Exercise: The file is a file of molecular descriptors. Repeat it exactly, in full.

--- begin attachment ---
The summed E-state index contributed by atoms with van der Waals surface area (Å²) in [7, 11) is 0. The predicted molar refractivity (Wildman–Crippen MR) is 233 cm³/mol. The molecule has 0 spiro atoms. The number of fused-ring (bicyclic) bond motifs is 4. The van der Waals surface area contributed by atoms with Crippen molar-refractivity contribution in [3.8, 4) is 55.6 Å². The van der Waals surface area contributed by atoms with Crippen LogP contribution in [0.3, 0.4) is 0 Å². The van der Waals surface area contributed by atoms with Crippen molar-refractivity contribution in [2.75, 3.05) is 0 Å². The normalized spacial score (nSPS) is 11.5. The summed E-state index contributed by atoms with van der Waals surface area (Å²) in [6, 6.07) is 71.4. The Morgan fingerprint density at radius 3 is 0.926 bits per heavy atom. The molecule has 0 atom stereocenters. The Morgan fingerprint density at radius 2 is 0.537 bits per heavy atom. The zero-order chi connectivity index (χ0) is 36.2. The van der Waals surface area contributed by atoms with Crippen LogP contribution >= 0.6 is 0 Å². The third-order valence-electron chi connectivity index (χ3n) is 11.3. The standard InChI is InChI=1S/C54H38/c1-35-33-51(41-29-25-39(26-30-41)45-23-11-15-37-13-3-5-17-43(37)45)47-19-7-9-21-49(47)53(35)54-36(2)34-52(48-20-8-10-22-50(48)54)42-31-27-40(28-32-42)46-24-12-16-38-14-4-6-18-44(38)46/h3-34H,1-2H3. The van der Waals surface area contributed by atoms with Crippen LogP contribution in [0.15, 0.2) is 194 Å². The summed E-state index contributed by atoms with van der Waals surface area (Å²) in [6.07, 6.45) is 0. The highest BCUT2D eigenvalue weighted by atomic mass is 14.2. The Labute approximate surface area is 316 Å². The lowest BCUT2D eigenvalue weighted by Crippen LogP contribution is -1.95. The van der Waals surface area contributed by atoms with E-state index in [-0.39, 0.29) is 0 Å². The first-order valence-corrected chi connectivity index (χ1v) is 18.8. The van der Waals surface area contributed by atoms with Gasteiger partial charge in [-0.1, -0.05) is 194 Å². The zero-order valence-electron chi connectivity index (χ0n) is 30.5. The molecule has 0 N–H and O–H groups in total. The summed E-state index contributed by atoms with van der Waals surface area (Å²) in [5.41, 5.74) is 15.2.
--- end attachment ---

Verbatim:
The summed E-state index contributed by atoms with van der Waals surface area (Å²) in [7, 11) is 0. The predicted molar refractivity (Wildman–Crippen MR) is 233 cm³/mol. The molecule has 0 spiro atoms. The number of fused-ring (bicyclic) bond motifs is 4. The van der Waals surface area contributed by atoms with Crippen molar-refractivity contribution in [3.8, 4) is 55.6 Å². The van der Waals surface area contributed by atoms with Crippen LogP contribution in [0.3, 0.4) is 0 Å². The van der Waals surface area contributed by atoms with Crippen molar-refractivity contribution in [2.75, 3.05) is 0 Å². The normalized spacial score (nSPS) is 11.5. The summed E-state index contributed by atoms with van der Waals surface area (Å²) in [6, 6.07) is 71.4. The Morgan fingerprint density at radius 3 is 0.926 bits per heavy atom. The molecule has 0 atom stereocenters. The Morgan fingerprint density at radius 2 is 0.537 bits per heavy atom. The zero-order chi connectivity index (χ0) is 36.2. The van der Waals surface area contributed by atoms with Crippen LogP contribution >= 0.6 is 0 Å². The third-order valence-electron chi connectivity index (χ3n) is 11.3. The standard InChI is InChI=1S/C54H38/c1-35-33-51(41-29-25-39(26-30-41)45-23-11-15-37-13-3-5-17-43(37)45)47-19-7-9-21-49(47)53(35)54-36(2)34-52(48-20-8-10-22-50(48)54)42-31-27-40(28-32-42)46-24-12-16-38-14-4-6-18-44(38)46/h3-34H,1-2H3. The van der Waals surface area contributed by atoms with Crippen LogP contribution in [0.15, 0.2) is 194 Å². The summed E-state index contributed by atoms with van der Waals surface area (Å²) in [6.07, 6.45) is 0. The highest BCUT2D eigenvalue weighted by atomic mass is 14.2. The Labute approximate surface area is 316 Å². The lowest BCUT2D eigenvalue weighted by Crippen LogP contribution is -1.95. The van der Waals surface area contributed by atoms with E-state index in [-0.39, 0.29) is 0 Å². The first-order valence-corrected chi connectivity index (χ1v) is 18.8. The van der Waals surface area contributed by atoms with Gasteiger partial charge in [-0.1, -0.05) is 194 Å². The zero-order valence-electron chi connectivity index (χ0n) is 30.5. The molecule has 0 N–H and O–H groups in total. The summed E-state index contributed by atoms with van der Waals surface area (Å²) in [5.41, 5.74) is 15.2.